“More and more we are seeing skiing and riding films that focus on touring and self propelled adventure,” said Festival Director Joanna Creston in an email last week. “There seems to be less glam with the heli access films these days. It’s giving a more soulful and authentic feel to our ski programs.”
They’re also offering a virtual beer tent where audience members can tune in on Zoom and meet the filmmakers, athletes, authors or other celebs. And if you miss the annual festival itself, you can still attend a World Tour screening some other time through the year. Many screenings will be virtual, but some are slated to be in person with Covid safety protocols in place.
See last year’s teaser below and check out the Banff website to find a screening near you, or purchase festival tickets starting October 1.
Teton Gravity Research “Make Believe”
TGR has fully embraced the socially distanced moment, and the 1950s. The majority of their fall film tour for the latest shred fest, Make Believe, will take place at scattered drive-in theaters around the U.S. and Canada with only a scattering of indoor events (BTW: shout out to The Spud in Driggs, ID for the best name for a drive-in theater).
They will have a handful of in-person events, including one they’ve dubbed the Make Believe Maskerade Ball (not a typo) at Denver’s Oriental Theater. They encourage limited participants to “Dig into those winter closets and grab your Sunday finest in buffs, balaclavas and face masks; break out the goggles and gloves, rock the helmets, and for the ultimate in protection, dust off those one pieces” to make for an evening of “physical distancing” and “social stoke”.
Also on offer is the opportunity to rent out the Boulder A-Lodge’s private movie screening room. For $150 you and nine of your friends can sign up for an ‘intimate viewing experience’ complete with the film fest swag you know and love including Sierra Nevada cold ones and Yeti Ramblers. Now that sounds like a party.
Watch the trailer below and check out Teton Gravity Research to find a screening near you.
5 Point Film Fest Flagship Event
Of course, we can’t leave out WildSnow’s local creative hub, the crew at 5 Point Film Fest. Each spring, the festival fills Carbondale, CO with big names and smiling faces in adventure films as the town settles in for several nights of adventure, awareness, and more. Covid of course cancelled the annual event this past spring, and so a virtual stand in will take its place this fall.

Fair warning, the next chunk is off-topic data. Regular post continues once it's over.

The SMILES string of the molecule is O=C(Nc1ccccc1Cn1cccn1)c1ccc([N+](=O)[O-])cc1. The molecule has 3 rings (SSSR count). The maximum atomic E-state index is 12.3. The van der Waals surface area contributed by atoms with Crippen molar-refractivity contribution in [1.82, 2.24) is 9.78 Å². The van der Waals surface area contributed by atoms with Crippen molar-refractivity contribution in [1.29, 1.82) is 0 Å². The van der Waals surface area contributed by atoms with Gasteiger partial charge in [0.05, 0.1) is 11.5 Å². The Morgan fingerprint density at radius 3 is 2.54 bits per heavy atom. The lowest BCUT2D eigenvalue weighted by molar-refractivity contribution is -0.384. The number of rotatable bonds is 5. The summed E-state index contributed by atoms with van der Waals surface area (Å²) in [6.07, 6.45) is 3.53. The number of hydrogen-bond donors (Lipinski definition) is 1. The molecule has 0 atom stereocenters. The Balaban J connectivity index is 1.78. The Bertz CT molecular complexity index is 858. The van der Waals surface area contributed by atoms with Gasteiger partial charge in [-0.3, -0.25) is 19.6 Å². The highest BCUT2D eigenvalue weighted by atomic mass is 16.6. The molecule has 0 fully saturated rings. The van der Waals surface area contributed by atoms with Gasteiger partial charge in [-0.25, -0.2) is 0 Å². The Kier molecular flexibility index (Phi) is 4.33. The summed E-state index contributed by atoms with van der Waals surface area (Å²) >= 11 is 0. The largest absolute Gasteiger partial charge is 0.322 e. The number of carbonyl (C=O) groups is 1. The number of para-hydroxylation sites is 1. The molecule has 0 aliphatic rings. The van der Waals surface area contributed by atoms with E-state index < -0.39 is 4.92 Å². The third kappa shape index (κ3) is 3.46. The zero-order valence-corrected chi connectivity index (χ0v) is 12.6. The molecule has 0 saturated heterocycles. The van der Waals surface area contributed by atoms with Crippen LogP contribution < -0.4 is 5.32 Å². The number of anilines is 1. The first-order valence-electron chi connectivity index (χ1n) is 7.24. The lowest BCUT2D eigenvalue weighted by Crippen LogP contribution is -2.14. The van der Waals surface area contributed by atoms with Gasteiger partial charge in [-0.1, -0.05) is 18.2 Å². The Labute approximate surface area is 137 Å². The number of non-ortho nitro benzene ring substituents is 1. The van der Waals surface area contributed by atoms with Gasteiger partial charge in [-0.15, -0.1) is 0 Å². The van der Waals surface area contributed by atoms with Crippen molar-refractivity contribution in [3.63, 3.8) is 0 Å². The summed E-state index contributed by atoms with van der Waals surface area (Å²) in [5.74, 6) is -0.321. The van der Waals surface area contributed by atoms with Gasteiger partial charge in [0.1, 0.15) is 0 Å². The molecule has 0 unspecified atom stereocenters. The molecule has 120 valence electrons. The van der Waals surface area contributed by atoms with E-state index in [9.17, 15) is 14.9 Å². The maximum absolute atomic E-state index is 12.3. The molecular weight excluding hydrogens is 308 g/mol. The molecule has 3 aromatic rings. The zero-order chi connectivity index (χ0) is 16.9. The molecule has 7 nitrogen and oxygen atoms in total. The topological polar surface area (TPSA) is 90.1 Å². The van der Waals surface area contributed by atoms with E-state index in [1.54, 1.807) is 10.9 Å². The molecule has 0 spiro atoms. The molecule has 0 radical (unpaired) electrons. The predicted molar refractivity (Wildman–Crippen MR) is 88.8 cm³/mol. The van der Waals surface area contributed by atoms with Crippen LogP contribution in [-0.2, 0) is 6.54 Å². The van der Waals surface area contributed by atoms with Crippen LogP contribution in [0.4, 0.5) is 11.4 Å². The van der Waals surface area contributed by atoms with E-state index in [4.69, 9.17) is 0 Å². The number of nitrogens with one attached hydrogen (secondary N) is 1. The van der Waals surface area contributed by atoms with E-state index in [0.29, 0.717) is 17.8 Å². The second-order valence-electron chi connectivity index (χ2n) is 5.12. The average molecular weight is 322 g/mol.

Running online October 14–18, the film fest will offer four evenings of 55 short adventure films and feature length programs along with close-up conversations with filmmakers and special guests. The programs will be emceed and will include the opportunity for audience members to vote for their favorites. Once again, the bonus of virtual programming is accessibility and lower prices, all accessed from the comfort of your couch. Buy your tickets at 5 Point Film Fest.
So there you have it, four ways to get your ski film screening fix this fall. But if you want to forgo all the hoopla and just get stoked for skiing (or scared, we’re still not sure), check out Lou’s classic short film that includes a sacrifice for the snowgods — which, for the record, did not make it into 5 Point, not for lack of trying.
Manasseh Franklin is a writer, editor and big fan of walking uphill. She has an MFA in creative nonfiction and environment and natural resources from the University of Wyoming and especially enjoys writing about glaciers. Find her other work in Alpinist, Adventure Journal, Rock and Ice, Aspen Sojourner, AFAR, Trail Runner and Western Confluence.